“If we could do a tasting, sell, and deliver all at the same time, it might be worth the trip,” Baere co-owner Kevin Greer says of trying to break into the beer-rich Boulder, Colo., market, which is a 40-minute drive from the brewery, traffic willing. “But it takes a week to show up, introduce yourself, and set up a meeting. The next week, you bring samples and meet to discuss sales. Then the next week, you make the delivery. Trying to establish that relationship is difficult.”
As a brand gains traction, resources must be reallocated to meet the growing commitment, like Schenck stepping away
from the brewhouse to make sales calls for Baere. At a certain point, these duties can become significant enough to necessitate a full-time employee.
At Living the Dream Brewing Company, just south of Denver in Highlands Ranch, that pivot occurred roughly three years in. Having pushed into self-distribution about a year after opening in the summer of 2014, owner Jason Bell assigned primary sales and distribution duties to Dave Gillette—who’d previously been tending bar, helping with deliveries, and tackling an assortment of odd jobs—on a full-time basis in the spring of 2017.
Nowadays, Gillette spends most Mondays and Tuesdays calling on and servicing the brewery’s nearly 130 accounts; Wednesdays are dedicated to prospecting new outlets; Thursday is delivery day; and Fridays are consumed by paperwork back in the office.
“I try to make it as easy for the customer as possible, so I try to hit most of my accounts at least once every other week, and many I visit every week,” Gillette says. “I’ll bend over backwards for my customers so if they need a case of beer or something on a Saturday, I’ll get it out to them. That’s a greater value for both of us than having empty shelf space.”
Because of his high-touch approach, Gillette is fairly well- known to his customers, who tend to also be smaller, non-corporate restaurants and bars, as well as liquor stores of varying sizes. “There are a lot of great little places in this area that are wiling to carry a small brewer and more likely to work with us because they understand us as a fellow small business,” he reveals.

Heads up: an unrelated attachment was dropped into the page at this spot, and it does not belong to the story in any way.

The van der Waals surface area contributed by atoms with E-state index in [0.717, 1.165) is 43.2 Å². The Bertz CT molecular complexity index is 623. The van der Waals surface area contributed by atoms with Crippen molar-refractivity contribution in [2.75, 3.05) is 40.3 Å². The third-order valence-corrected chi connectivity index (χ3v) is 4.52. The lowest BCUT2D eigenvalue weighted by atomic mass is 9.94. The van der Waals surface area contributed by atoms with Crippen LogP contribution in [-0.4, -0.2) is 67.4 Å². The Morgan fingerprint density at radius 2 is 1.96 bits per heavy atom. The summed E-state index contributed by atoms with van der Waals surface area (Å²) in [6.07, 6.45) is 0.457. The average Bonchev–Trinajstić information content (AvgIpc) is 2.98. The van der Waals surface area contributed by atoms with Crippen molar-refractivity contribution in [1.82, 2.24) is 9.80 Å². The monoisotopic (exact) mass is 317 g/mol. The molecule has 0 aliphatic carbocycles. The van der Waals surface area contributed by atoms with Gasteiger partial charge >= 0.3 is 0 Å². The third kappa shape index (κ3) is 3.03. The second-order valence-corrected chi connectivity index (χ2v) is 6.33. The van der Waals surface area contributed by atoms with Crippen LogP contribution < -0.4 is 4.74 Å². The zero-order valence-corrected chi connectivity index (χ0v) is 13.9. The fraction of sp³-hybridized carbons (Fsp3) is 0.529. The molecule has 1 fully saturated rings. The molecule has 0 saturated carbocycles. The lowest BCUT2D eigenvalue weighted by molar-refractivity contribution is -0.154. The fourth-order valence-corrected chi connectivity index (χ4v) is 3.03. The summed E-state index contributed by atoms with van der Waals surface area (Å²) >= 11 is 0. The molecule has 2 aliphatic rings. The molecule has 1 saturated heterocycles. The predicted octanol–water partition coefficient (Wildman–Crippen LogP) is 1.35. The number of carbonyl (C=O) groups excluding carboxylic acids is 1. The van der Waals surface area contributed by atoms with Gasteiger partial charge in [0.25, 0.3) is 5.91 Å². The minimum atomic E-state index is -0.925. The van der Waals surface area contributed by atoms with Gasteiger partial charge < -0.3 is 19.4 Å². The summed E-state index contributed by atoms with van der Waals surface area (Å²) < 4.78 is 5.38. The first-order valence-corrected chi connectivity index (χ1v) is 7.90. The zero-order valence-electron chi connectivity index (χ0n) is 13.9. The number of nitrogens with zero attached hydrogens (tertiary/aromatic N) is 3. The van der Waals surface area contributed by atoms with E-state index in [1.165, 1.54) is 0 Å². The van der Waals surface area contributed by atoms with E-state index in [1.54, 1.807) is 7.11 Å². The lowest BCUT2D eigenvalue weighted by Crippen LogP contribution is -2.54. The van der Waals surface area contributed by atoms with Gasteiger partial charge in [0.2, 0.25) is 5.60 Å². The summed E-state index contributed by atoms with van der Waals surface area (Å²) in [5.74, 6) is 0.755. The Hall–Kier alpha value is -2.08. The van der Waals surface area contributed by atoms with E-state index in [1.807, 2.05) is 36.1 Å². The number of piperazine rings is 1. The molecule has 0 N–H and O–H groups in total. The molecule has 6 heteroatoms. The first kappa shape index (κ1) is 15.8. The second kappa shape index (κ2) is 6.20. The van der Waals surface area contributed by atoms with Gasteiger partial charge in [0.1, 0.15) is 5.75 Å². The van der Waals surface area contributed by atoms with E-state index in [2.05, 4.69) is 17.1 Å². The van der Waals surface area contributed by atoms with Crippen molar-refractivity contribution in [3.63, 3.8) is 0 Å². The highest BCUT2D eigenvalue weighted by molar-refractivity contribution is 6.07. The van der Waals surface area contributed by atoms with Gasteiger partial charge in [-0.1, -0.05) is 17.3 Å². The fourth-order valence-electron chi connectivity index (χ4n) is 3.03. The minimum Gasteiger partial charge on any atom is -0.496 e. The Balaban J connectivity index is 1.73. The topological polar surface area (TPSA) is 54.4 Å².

Given the more personal connections that form in the early stages, Watson of the Brewers Association says it’s not uncommon for regional craft breweries to hold on to the rights to distribution accounts in their own backyard. Even when the sales territory grows to a size where it makes economic sense to hand much of the responsibility to an outside distributor.
“When a brewery hits that point where it can’t get a delivery truck out and back in a day, or it needs more warehouse space than the truck can provide or it needs a second distribution center, it starts to make sense to make the tradeoff to a third-party independent distributor,” Watson explains. “Even then, a lot of brewers like to keep connections to their home markets—maybe those accounts they know best.”
Back in central Denver, Schenck acknowledges that driving around in a company owned vehicle would be a welcome upgrade from his personal car, but he fully understands that other expenses take priority right now and besides, Baere’s modest distribution footprint isn’t that taxing on his ride. More urgently, he’s plotting a return to Joy Wine & Spirits, where the day’s visit revealed a lack of bottle tags.
“I noticed that those were missing and since it affects how customers enjoy our beer, I need to pop back over there,” he says before disappearing into the back room. It was 4 o’clock and he had one more stop to prepare for on his way home that evening. ■